Switching to techie / audio buff mode, (buff as in enthusiast, not hunky rugby player), I felt I should provide portable gadget lovers some quick tips on high fidelity sound.
Along with text messaging (email offers all the pros and much more, for less), those speaker docks for connecting iPods, iPhones and now, Android phones to are an unnecessary invention that like text messaging does for communications, dumbs down high fidelity audio. What saddens me is that many who have never owned a real audio system and jumped direct to owning a dock may have never experienced quality audio. Even today’s headphones are biased towards bass to appeal to a specific music demographic and are not really true HiFi cans.
A good £100 ($160) amplifier connected to a pair of decent equally priced speakers provides audio quality way beyond that of even the best speaker dock – including those from my favourite vendor of computer speakers and headphones, Bose. (Like Marmite, I understand some are not so keen on the brand.) You will experience true stereo separation, increased frequency response and much more control over the tonal quality – helping you adjust the audio to the room.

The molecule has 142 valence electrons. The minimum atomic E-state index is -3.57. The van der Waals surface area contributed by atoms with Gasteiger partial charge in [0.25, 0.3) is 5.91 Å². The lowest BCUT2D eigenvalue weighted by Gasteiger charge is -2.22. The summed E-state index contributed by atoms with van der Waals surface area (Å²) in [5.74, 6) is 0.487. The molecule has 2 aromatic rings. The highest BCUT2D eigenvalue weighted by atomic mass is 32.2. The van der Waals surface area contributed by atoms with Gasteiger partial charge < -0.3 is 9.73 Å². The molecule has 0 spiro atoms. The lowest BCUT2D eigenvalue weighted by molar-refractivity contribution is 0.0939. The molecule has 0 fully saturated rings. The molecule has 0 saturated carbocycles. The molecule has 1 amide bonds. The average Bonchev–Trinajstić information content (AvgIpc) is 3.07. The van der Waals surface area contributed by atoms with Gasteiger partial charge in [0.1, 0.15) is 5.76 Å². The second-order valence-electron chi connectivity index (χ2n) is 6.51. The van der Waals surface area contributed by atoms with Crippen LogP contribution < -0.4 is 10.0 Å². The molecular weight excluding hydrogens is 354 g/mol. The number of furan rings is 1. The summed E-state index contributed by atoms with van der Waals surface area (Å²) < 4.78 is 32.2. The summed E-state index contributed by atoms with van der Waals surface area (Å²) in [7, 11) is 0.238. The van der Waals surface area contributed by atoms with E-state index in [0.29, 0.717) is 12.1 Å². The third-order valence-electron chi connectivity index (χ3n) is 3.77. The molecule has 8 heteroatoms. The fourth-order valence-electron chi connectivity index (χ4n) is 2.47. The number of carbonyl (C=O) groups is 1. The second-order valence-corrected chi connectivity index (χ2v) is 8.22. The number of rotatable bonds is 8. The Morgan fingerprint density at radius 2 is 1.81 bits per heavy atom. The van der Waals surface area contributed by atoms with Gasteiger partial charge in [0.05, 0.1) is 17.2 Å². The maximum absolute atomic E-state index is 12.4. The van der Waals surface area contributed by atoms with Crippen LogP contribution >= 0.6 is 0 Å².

Having spent years trying out my iPhone in almost every speaker dock, from those compact battery powered ones designed to travel with you, to the largest £500 dock, not one comes even close to a proper audio system, yet most cost the same or more!
Their others disadvantages: If you dock your invaluable portable always on your person device, then you’re not only unable to answer calls in the case of a phone, but due to the terrible design of the mechanism where the phone or iPod connects with the dock, it is easy to damage both the phone and dock connector if the phone is knocked – in particular in the case of those industrial design abominations where the phone is mounted on the top of the dock!
The whole speaker dock idea is stupid and I urge people NOT to buy these things, but to head to your nearest Richer Sounds (UK) or if abroad, other audio visual specialist and connect your device to the audio system using a separate dock, or to get around the problem of not being able to answer your phone, stream the audio using WiFi or NFC. Bluetooth does not offer enough bandwidth for good audio quality, although Bluetooth 4 may be better – I have yet to research this.
Another major pro of using a separates system is that you can of course connect multiple devices, such as your Computer/Set top box/Gaming console/DVD player etc.
I recently got a demo of a Sony Xperia phone streaming audio using NFC over 100 feet and was very impressed with the audio quality – even although it was emanating from a dock. In fact, I had no idea NFC was being used and assumed the connection was physical using a cable. (The phone was under the counter in the shop.)
Fight back club: Go separate and experience the recording as it was meant to be heard!